If that were the full case of James Tilly Matthew`s insanity, we would not likely know of him today. It is possible that Matthews was not insane at all but rather the patsy in a government cover-up. Matthews had worked as a spy for the British government. He acted as an intermediary between French and British forces just after the French Revolution. He and a colleague worked through intermediaries on behalf of William Pitt (a prominent statesman) to find a way to keep peace between England and France. He accompanied David Williams to Paris to work with the committee drafting the new constitution. They had received the invitation via a French agent in London and were traveling undercover on enemy soil. Matthews had been well-funded and supported by the British government, however, once talks fell apart Pitt refused to meet with Matthews and eventually he found himself a prisoner in France. After his imprisonment, the British government seemed to want to distance themselves from their previous involvement in his covert actions. Matthews went from an esteemed agent for the state to a pauper.
Matthews had a brilliant mind, when Bethlem needed to be reconstructed because the old building was sinking and falling apart, Matthews provided a set of ingenious plans with a visionary plan with modernized heating, ventilation, and beautifully designed architecture. Matthew`s family and a number of his associates remained steadfast in their claims that he was perfectly sane. Initially, Matthew`s stay at Bethlem was paid for by his local parish as was customary at the time. For reasons unknown, however, and without the Parish of Camberwell (the parish providing payment) ever being informed, Matthew`s was designated as a state prisoner, this seems suspicious and supports the idea that the state may have been behind the internment from the start.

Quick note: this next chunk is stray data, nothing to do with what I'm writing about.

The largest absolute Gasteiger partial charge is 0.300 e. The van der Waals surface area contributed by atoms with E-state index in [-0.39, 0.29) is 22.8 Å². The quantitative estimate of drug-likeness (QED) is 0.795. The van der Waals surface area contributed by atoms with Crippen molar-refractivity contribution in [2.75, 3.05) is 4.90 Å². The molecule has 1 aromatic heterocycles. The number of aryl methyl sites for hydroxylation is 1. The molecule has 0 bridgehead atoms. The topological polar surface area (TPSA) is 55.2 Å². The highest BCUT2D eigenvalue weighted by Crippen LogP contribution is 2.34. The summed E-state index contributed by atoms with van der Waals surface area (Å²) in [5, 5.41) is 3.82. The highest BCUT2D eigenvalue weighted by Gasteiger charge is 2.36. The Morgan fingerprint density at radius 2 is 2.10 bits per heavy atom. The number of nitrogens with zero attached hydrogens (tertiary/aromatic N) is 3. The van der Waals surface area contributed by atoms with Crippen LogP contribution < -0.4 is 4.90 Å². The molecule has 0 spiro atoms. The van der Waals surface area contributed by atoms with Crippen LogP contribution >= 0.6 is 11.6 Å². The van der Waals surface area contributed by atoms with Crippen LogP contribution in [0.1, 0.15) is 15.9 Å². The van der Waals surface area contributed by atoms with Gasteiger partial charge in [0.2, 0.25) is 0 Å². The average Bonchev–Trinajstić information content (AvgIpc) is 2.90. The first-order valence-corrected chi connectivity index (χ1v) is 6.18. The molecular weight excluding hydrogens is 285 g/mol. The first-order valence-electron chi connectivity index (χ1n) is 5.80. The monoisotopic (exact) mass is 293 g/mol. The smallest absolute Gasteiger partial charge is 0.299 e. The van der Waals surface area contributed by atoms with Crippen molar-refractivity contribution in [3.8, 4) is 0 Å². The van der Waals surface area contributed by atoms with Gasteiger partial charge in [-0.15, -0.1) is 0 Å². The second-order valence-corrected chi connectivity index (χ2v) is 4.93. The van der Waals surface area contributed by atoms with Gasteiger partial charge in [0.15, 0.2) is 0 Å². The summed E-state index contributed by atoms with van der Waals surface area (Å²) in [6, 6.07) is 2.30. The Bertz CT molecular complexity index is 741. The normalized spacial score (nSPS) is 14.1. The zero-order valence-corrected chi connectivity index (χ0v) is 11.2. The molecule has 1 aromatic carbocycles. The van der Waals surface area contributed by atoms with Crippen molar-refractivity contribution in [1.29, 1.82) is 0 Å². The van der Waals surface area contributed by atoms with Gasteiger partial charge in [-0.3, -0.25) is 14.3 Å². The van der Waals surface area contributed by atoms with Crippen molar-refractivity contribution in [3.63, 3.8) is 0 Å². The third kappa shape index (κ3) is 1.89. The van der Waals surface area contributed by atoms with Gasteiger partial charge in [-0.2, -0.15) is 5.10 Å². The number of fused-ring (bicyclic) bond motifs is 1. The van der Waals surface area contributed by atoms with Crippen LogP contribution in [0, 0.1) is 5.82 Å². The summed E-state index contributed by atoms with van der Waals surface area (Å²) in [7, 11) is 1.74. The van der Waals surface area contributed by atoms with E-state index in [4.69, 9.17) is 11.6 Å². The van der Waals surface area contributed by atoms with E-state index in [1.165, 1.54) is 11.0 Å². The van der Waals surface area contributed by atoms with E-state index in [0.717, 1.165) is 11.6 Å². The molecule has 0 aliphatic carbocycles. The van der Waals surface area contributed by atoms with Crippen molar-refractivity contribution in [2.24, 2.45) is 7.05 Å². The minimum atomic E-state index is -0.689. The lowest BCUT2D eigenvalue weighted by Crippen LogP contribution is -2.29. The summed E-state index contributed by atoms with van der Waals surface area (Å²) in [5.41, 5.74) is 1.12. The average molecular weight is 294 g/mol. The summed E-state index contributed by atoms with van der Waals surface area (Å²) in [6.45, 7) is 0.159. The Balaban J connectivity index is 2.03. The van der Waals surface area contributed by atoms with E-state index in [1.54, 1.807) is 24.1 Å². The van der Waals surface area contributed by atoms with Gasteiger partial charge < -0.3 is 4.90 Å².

Matthew`s family claimed they would take full responsibility for him upon his release which would lighten the burden on the state significantly and Matthews did not seem to pose a physical threat to anyone which was the typical concern upon release in cases such as these. While the head of Bethlem, Thomas Munro, states that he has “never felt the smallest doubt with respect to his insanity and believes him to be a most insane and dangerous lunatic and wholly unfit to be at large.” Munro provides no specific details to support this and spent very little time at Bethlem. Matthews had never acted overtly violent to anyone during his stay at Bethlem. In addition, the diagnosis of paranoid schizophrenia is generally categorized by delusions so bizarre that they are difficult to follow, Matthew`s supposed delusions were characterized by events that can be demonstrated as fact and they remained consistent over the length of his internment.